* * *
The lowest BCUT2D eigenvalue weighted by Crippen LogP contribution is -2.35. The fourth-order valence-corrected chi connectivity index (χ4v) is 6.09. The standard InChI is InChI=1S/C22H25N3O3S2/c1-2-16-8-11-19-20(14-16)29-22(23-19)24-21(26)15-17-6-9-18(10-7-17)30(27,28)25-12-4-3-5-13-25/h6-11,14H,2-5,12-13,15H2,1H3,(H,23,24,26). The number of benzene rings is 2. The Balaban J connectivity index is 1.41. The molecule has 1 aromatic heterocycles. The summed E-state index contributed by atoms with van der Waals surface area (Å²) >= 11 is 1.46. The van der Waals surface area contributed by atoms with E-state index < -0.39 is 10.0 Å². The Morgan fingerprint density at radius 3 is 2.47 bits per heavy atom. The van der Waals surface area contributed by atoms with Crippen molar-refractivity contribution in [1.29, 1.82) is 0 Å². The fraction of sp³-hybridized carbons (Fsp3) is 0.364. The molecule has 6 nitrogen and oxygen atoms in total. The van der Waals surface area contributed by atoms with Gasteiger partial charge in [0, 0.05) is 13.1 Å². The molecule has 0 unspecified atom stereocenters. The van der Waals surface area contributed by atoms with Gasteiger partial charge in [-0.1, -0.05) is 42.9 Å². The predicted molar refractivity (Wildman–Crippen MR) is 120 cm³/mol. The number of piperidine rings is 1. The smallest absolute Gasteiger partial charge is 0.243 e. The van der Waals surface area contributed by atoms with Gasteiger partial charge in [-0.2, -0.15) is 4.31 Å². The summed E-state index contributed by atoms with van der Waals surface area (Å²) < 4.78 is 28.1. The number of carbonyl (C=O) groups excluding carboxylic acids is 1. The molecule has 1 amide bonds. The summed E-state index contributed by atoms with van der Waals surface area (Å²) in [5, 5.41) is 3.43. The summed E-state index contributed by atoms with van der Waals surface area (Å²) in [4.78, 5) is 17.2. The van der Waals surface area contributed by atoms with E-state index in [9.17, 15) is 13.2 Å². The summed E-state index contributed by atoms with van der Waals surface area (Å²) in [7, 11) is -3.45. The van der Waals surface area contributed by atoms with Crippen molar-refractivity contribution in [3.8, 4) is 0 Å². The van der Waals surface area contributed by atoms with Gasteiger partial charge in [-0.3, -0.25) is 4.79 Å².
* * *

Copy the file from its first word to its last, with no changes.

The lowest BCUT2D eigenvalue weighted by Crippen LogP contribution is -2.35. The fourth-order valence-corrected chi connectivity index (χ4v) is 6.09. The standard InChI is InChI=1S/C22H25N3O3S2/c1-2-16-8-11-19-20(14-16)29-22(23-19)24-21(26)15-17-6-9-18(10-7-17)30(27,28)25-12-4-3-5-13-25/h6-11,14H,2-5,12-13,15H2,1H3,(H,23,24,26). The number of benzene rings is 2. The Balaban J connectivity index is 1.41. The molecule has 1 aromatic heterocycles. The summed E-state index contributed by atoms with van der Waals surface area (Å²) >= 11 is 1.46. The van der Waals surface area contributed by atoms with E-state index < -0.39 is 10.0 Å². The Morgan fingerprint density at radius 3 is 2.47 bits per heavy atom. The van der Waals surface area contributed by atoms with Crippen molar-refractivity contribution in [1.29, 1.82) is 0 Å². The fraction of sp³-hybridized carbons (Fsp3) is 0.364. The molecule has 6 nitrogen and oxygen atoms in total. The van der Waals surface area contributed by atoms with Gasteiger partial charge in [0, 0.05) is 13.1 Å². The molecule has 0 unspecified atom stereocenters. The van der Waals surface area contributed by atoms with Gasteiger partial charge in [-0.1, -0.05) is 42.9 Å². The predicted molar refractivity (Wildman–Crippen MR) is 120 cm³/mol. The number of piperidine rings is 1. The smallest absolute Gasteiger partial charge is 0.243 e. The van der Waals surface area contributed by atoms with Gasteiger partial charge in [-0.2, -0.15) is 4.31 Å². The summed E-state index contributed by atoms with van der Waals surface area (Å²) < 4.78 is 28.1. The number of carbonyl (C=O) groups excluding carboxylic acids is 1. The molecule has 1 amide bonds. The summed E-state index contributed by atoms with van der Waals surface area (Å²) in [5, 5.41) is 3.43. The summed E-state index contributed by atoms with van der Waals surface area (Å²) in [4.78, 5) is 17.2. The van der Waals surface area contributed by atoms with E-state index in [9.17, 15) is 13.2 Å². The summed E-state index contributed by atoms with van der Waals surface area (Å²) in [7, 11) is -3.45. The van der Waals surface area contributed by atoms with Crippen molar-refractivity contribution in [3.8, 4) is 0 Å². The van der Waals surface area contributed by atoms with Gasteiger partial charge in [-0.3, -0.25) is 4.79 Å².